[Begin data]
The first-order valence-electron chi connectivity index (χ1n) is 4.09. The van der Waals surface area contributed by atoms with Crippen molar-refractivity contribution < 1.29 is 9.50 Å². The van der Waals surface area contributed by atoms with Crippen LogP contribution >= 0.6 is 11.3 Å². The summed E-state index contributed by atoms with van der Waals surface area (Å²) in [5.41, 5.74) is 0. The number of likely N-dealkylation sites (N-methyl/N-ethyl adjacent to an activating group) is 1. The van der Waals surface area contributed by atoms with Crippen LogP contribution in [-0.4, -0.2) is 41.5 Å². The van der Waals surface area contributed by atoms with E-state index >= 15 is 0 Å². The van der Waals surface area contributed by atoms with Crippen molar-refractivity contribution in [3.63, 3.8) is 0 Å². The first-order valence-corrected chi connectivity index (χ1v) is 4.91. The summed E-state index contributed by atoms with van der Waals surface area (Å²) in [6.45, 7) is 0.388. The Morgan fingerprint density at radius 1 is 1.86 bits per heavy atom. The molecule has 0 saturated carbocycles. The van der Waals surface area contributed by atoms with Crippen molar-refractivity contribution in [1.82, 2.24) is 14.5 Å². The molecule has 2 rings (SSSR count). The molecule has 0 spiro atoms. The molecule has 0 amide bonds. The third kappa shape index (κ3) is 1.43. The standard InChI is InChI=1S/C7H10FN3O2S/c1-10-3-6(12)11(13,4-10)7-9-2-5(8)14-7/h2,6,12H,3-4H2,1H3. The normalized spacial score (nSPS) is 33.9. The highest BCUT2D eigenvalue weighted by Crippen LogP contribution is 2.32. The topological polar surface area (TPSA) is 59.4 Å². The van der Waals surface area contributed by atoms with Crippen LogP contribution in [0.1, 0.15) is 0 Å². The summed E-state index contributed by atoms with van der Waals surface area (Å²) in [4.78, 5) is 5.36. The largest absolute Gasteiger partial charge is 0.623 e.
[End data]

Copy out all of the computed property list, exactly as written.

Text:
The first-order valence-electron chi connectivity index (χ1n) is 4.09. The van der Waals surface area contributed by atoms with Crippen molar-refractivity contribution < 1.29 is 9.50 Å². The van der Waals surface area contributed by atoms with Crippen LogP contribution >= 0.6 is 11.3 Å². The summed E-state index contributed by atoms with van der Waals surface area (Å²) in [5.41, 5.74) is 0. The number of likely N-dealkylation sites (N-methyl/N-ethyl adjacent to an activating group) is 1. The van der Waals surface area contributed by atoms with Crippen LogP contribution in [-0.4, -0.2) is 41.5 Å². The van der Waals surface area contributed by atoms with E-state index >= 15 is 0 Å². The van der Waals surface area contributed by atoms with Crippen molar-refractivity contribution in [3.63, 3.8) is 0 Å². The first-order valence-corrected chi connectivity index (χ1v) is 4.91. The summed E-state index contributed by atoms with van der Waals surface area (Å²) in [6.45, 7) is 0.388. The Morgan fingerprint density at radius 1 is 1.86 bits per heavy atom. The molecule has 0 saturated carbocycles. The van der Waals surface area contributed by atoms with Crippen molar-refractivity contribution in [1.82, 2.24) is 14.5 Å². The molecule has 2 rings (SSSR count). The molecule has 0 spiro atoms. The molecule has 0 amide bonds. The third kappa shape index (κ3) is 1.43. The standard InChI is InChI=1S/C7H10FN3O2S/c1-10-3-6(12)11(13,4-10)7-9-2-5(8)14-7/h2,6,12H,3-4H2,1H3. The normalized spacial score (nSPS) is 33.9. The highest BCUT2D eigenvalue weighted by Crippen LogP contribution is 2.32. The topological polar surface area (TPSA) is 59.4 Å². The van der Waals surface area contributed by atoms with Crippen LogP contribution in [0.1, 0.15) is 0 Å². The summed E-state index contributed by atoms with van der Waals surface area (Å²) in [4.78, 5) is 5.36. The largest absolute Gasteiger partial charge is 0.623 e.